Carmel westward, or, Carmel by the sea, to distinguish it from that Carmel in the tribe of Judah, 1 Samuel 25:2. This was a place of eminent fruitfulness, Isaiah 33:9; 35:2; 37:24, agreeable to the prophecy concerning Asher, Genesis 49:20; Deuteronomy 33:24.

[Sihor and Libnath, וּבְשִׁיח֖וֹר לִבְנָֽת׃] Unto Sihor Libnath (Montanus, Munster). Some maintain that this is one place (thus Jonathan, Tigurinus, Masius). To many it is Ptolemais, or Accho, Judges 1:31, or Ake, as it is called by Strabo,[8] Pliny,[9] etc. (Masius). Others contend that these are two places; thus the Vulgate, Septuagint, and Syriac. These two words would hardly be brought together for the naming of the same place, since שׁחוֹר signifies blackness, and לִבְנַת whiteness (Masius). Unto Sihor of Libanus (Arabic); unto Sihor near Libnath (Junius and Tremellius). Sihor is the stream Pacida or Belus (Junius, Masius). Libnath is the white promontory, Pliny’s Natural History 5:19, above Accho: of which there is no mention here, because it was included in these borders: but mention is made in Judges 1:31 (Junius).

[1] Hebrew: וַיֵּצֵא֙ הַגּוֹרָ֣ל הַֽחֲמִישִׁ֔י לְמַטֵּ֥ה בְנֵֽי־אָשֵׁ֖ר לְמִשְׁפְּחוֹתָֽם׃

[2] See Genesis 30:1-13.

[3] Hebrew: וַיְהִ֖י גְּבוּלָ֑ם חֶלְקַ֥ת וַחֲלִ֖י וָבֶ֥טֶן וְאַכְשָֽׁף׃

[4] Hebrew: חֶלְקַת.

[5] Hebrew: חוּקֹק .

[6] Ptolemais was located on the Mediterranean Coast, due west of the northern reaches of the Sea of Galilee.

[7] Hebrew: וְאַֽלַמֶּ֥לֶךְ וְעַמְעָ֖ד וּמִשְׁאָ֑ל וּפָגַ֤ע בְּכַרְמֶל֙ הַיָּ֔מָּה וּבְשִׁיח֖וֹר לִבְנָֽת׃

[8] Geography 16:2:25.

[9] Natural History 5:19.

Joshua 19:17-23: Issachar’s Cities

Verse 18:[1] And their border was toward Jezreel, and Chesulloth, and Shunem…

[Jezreel] This was a residence of the Kings, 1 Kings 21:1. Adrichomius incorrectly places this in Manasseh (Bonfrerius). This is the Southern border from the West to the East (Junius, Masius, Malvenda), and is described by six cities in verse 18, 19. The Western border is portrayed from the South to the North in verse 20 and part of verse 21, by means of five cities, Rabbith, etc. Finally the Northern border in part of verse 21 and 22, by means of the remaining cities and Jordan (Masius, Junius). This does not satisfy me. 1. There is no evidence of this distribution in the text. 2. They distribute these cities in such a way that not even one is located near Jordan, and all are on the borders, none in the interior. Note that here the borders are not described according to the various positions of the directions of heaven, as was generally done in the case of the others; either because it was not the writer’s intention to follow bit by bit the borders of the tribes, on account of which he generally omits it in what follows; or because from the description of the borders of Manasseh and Zebulun these thing were sufficiently clear to the Jews, to whom the region was well-known (Bonfrerius). Question: Whether this Tribe was reaching all the way to the sea? Responses: 1. [Masius is uncertain.] There is, says he, no mention of the sea here; unless perhaps it is omitted because that coast had no harbors at all (Masius). 2. [Bonfrerius denies this.] 1. Because there is no mention of the sea. 2. Josephus circumscribes it on the West by Carmel.[2] 3. Otherwise the Sacred Scripture would not have said that the tribe of Asher is conjoined with the Manassites on the North, Joshua 17:10, which would not have been true, if Issachar had come between them, or, which is the same thing, had reached all the way to the sea. Note again that not all the cities of the Issacharites are found here, or there are two names of the same place. For elsewhere are Dabareh and Jarmuth, Joshua 21:28, 29 (which is called Ramoth in 1 Chronicles 6:73), and Anem,[3] 1 Chronicles 6:73, which here and in Joshua 21:29 is called En-gannim,[4] by a contraction of two words into one, as the Hebrew will make evident to anyone inquiring (Bonfrerius).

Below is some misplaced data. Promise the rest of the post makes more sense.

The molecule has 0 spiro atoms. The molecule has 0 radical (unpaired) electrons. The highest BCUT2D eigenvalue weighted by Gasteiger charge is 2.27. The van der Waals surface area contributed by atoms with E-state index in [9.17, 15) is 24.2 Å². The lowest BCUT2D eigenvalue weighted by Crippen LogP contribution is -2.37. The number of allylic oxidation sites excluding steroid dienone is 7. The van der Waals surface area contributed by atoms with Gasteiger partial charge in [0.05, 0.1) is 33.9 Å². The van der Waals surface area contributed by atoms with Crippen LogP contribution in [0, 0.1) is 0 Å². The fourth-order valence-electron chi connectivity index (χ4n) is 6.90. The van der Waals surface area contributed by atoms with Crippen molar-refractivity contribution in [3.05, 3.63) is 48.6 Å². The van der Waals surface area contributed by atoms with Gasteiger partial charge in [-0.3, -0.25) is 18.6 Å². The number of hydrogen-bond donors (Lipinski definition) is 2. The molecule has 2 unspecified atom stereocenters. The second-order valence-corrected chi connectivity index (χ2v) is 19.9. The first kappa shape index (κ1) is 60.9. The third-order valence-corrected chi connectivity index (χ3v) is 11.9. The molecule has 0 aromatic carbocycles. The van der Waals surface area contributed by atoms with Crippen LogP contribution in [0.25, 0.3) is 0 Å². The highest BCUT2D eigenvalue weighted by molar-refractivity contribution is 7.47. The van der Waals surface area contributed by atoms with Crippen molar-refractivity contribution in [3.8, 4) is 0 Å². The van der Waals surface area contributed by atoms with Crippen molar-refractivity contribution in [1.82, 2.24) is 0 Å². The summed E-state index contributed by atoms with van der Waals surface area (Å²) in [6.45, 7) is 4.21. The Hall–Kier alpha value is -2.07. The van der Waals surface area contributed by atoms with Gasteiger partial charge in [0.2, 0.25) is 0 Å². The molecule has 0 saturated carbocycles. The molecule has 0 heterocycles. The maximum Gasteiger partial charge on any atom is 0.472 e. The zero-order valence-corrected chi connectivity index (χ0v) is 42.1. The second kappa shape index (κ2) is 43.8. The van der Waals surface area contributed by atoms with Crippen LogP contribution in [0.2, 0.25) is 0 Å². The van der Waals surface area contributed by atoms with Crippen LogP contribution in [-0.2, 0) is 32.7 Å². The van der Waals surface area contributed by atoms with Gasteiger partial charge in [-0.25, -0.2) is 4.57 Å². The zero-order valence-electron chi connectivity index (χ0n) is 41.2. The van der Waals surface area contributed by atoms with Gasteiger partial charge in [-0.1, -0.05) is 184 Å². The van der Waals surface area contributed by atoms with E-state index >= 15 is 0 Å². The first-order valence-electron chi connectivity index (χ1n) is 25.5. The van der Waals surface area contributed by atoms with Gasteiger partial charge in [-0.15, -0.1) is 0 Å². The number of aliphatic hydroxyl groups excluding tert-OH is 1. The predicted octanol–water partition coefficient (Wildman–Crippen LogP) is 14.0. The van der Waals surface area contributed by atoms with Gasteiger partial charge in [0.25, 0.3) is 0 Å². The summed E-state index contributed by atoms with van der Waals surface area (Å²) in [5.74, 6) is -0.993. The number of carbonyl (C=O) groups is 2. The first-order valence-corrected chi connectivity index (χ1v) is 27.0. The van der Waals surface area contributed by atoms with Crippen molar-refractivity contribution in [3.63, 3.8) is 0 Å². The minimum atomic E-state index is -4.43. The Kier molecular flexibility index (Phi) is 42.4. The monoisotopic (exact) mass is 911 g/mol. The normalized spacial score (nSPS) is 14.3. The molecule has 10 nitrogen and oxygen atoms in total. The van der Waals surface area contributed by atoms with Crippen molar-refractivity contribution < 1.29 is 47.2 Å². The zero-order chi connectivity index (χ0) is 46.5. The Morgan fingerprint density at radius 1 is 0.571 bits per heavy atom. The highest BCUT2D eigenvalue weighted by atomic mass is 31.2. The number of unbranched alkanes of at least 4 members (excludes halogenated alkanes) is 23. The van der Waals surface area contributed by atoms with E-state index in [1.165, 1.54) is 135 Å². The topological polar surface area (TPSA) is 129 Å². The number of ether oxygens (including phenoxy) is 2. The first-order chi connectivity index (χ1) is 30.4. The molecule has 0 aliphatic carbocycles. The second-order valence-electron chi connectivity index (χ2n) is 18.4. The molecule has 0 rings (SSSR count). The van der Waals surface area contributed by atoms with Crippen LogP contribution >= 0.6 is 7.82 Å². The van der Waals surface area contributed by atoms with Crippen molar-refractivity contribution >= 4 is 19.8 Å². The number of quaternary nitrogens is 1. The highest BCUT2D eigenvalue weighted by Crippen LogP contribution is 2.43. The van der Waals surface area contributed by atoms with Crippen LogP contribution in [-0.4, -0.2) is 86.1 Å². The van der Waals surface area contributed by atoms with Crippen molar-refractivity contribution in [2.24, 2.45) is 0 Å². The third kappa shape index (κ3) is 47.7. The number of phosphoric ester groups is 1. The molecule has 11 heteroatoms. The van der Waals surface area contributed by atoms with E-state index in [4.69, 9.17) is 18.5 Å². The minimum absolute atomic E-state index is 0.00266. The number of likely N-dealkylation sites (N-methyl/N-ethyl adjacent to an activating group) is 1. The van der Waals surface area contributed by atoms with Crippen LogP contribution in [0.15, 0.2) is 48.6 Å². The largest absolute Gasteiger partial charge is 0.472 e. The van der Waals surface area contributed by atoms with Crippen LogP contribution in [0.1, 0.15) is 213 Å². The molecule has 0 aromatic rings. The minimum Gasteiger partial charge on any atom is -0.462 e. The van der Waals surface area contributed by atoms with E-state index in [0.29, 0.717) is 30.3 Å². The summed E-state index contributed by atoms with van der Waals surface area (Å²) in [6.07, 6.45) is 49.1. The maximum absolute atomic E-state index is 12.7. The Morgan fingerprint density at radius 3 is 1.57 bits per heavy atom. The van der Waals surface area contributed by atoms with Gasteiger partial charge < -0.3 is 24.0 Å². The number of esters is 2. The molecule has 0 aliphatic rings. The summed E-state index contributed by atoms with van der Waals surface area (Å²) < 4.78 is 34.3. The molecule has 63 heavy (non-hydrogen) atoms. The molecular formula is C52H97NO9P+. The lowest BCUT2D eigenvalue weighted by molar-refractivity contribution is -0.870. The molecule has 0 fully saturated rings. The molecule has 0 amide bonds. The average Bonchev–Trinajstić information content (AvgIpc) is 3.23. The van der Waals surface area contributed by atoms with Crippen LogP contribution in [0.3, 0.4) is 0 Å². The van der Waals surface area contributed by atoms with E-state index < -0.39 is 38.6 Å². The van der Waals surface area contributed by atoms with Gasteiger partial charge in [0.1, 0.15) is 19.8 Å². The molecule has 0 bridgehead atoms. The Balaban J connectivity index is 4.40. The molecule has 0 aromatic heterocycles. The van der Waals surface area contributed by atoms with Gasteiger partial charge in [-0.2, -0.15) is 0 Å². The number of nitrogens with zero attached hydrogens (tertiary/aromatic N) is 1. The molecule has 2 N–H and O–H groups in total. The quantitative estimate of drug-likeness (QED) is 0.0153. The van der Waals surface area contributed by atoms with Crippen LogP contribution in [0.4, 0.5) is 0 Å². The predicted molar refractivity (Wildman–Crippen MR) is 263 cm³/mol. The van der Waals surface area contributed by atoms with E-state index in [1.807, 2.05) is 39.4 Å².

Jezreel, the royal city, 1 Kings 21:1. This tribe, because it lay between Benjamin on the south and Zebulun on the north, is not here described by its borders, which were the same with theirs; but by some of its cities.

[Chesulloth, וְהַכְּסוּלֹת] This is diverse from that one belonging to the Zebulonites, which was situated near the Northern parts of mount Tabor;[5] since this one is South of the same mountain (Masius).

Shunem, the birthplace of Abishag, 1 Kings 1:3.


Verse 19:[6] And Hapharaim, and Shion, and Anaharath…


Verse 20:[7] And Rabbith, and Kishion, and Abez…


Verse 21:[8] And Remeth, and En-gannim, and En-haddah, and Beth-pazzez…

En-gannim; a different place from that En-gannim in the tribe of Judah, Joshua 15:34.


Verse 22:[9] And the coast reacheth to Tabor, and Shahazimah, and Beth-shemesh; and the outgoings of their border were at Jordan: sixteen cities with their villages.


Verse 23:[10] This is the inheritance of the tribe of the children of Issachar according to their families, the cities and their villages.

[1] Hebrew: וַיְהִ֖י גְּבוּלָ֑ם יִזְרְעֶ֥אלָה וְהַכְּסוּלֹ֖ת וְשׁוּנֵֽם׃

[2] Antiquities 5:1.

[3] Hebrew: עָנֵם.

[4] Hebrew: עֵין־גַּנִּים.

[5] Verse 12.

[6] Hebrew: וַחֲפָרַ֥יִם וְשִׁיאֹ֖ן וַאֲנָחֲרַֽת׃